Monthly Archives: February 2018

PMP:103 Standing Back Up When You Feel Knocked Down

Last Sunday my family and I were watching the Winter Olympics when the men’s 30km Skiathlon began.

Photo by Charles Deluvio – Creative Commons No known copyright restrictions https://unsplash.com/@charlesdeluvio?utm_source=haikudeck&utm_medium=referral&utm_campaign=api-credit


As the race started, Norway’s Simen Krueger fell. Snow was flying all around him as two other skiers and he crumbled into one another. As the other racers left them behind, Simen scrambled back on his feet. His pole was broken, and he was in last place.

But Krueger was not finished. He replaced his pole and began a cadence that helped him advance toward the other racers. Over the next hour, he passed 63 other skiers to push his way to the front of the race. 1 hour, 16 minutes, and 20 seconds later, he crossed the finish line, raising his hands in the air and beaming with joy and relief. He had won the gold.

When Inc.com interviewed Krueger later, he was asked what was going through his mind after his fall. He said: “I thought it was going to be the worst day of my life with the start I had, when I was lying on the ground with a broken pole and a ski through my bib number.” He continued, “I was completely last in the group so I had to start the race again and switch focus to catch up with the guys.” Continue reading

PMP:102 Four Essentials for Advancing in Your Leadership

Last week I was speaking to a group of Assistant Principals near Montgomery, Alabama, when I noticed a familiar face at a table near the back of the room.

Photo by Valentin Antonucci – Creative Commons No known copyright restrictions https://unsplash.com/@valentinanto?utm_source=haikudeck&utm_medium=referral&utm_campaign=api-credit


I saw a man whom I had met the day before on my ride from the airport to the conference center. Mr. Willie Lewis, a retired pastor, had told me his wife asked him to find something to keep him busy. So, he began driving for Uber. Now he had arrived early to drive me back to the airport.

As we made our way through the streets of Montgomery, we chatted about our work and families. He had been an author and also served as interim pastor to many congregations during his retirement. As we passed an exit sign for Selma, Alabama. I asked him if he had seen the movie, Selma, about the life of Dr. Martin Luther King, Jr. Continue reading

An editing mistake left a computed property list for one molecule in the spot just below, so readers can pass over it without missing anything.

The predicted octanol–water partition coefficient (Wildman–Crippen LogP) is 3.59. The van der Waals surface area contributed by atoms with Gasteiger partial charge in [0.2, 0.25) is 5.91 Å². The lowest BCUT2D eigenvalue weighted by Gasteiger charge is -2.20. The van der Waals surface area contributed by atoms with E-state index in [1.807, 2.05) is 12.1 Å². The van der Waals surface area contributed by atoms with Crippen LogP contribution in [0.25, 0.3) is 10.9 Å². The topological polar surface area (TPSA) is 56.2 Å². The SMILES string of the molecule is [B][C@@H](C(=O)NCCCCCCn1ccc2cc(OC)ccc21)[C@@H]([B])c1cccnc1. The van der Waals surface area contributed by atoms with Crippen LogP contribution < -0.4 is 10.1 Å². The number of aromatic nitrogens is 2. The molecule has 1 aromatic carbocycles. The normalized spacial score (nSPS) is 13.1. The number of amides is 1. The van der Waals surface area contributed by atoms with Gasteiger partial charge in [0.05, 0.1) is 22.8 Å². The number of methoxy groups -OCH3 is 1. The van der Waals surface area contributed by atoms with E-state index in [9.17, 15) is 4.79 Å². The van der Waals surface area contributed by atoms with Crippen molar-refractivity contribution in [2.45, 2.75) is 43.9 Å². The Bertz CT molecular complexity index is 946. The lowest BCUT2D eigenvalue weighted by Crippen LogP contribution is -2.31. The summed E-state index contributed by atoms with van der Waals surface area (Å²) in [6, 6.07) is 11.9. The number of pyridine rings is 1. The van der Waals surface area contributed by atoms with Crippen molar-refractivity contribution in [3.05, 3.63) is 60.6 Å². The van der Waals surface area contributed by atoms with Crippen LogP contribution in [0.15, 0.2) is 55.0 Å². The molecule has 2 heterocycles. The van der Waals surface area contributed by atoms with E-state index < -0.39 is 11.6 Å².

PMP:101 Strategies for Messaging with Teachers

This summer my wife and I will celebrate our 25th wedding anniversary.

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For some reason, I’ve never thought of myself as older, but I realize now that I’m preparing for this anniversary, my children may categorize me that way. My wife, however, will forever be my young bride.

This reminds me of a story: An older married couple is celebrating their wedding anniversary, when the wife turns to the husband and says, “Darling, do you still love me?” And he replies, “Why, yes, I told you that I did 25 years ago.”

As school leaders, we may believe our teachers understand us just because we’ve delivered the message. But understanding is much deeper than simply hearing a message. And messaging with others in your school community requires more than simply relaying information.

Gary Smalley, author of The Five Love Languages, says that relationships are like a bank. To have a healthy “love bank” you must make more deposits than withdrawals. Continue reading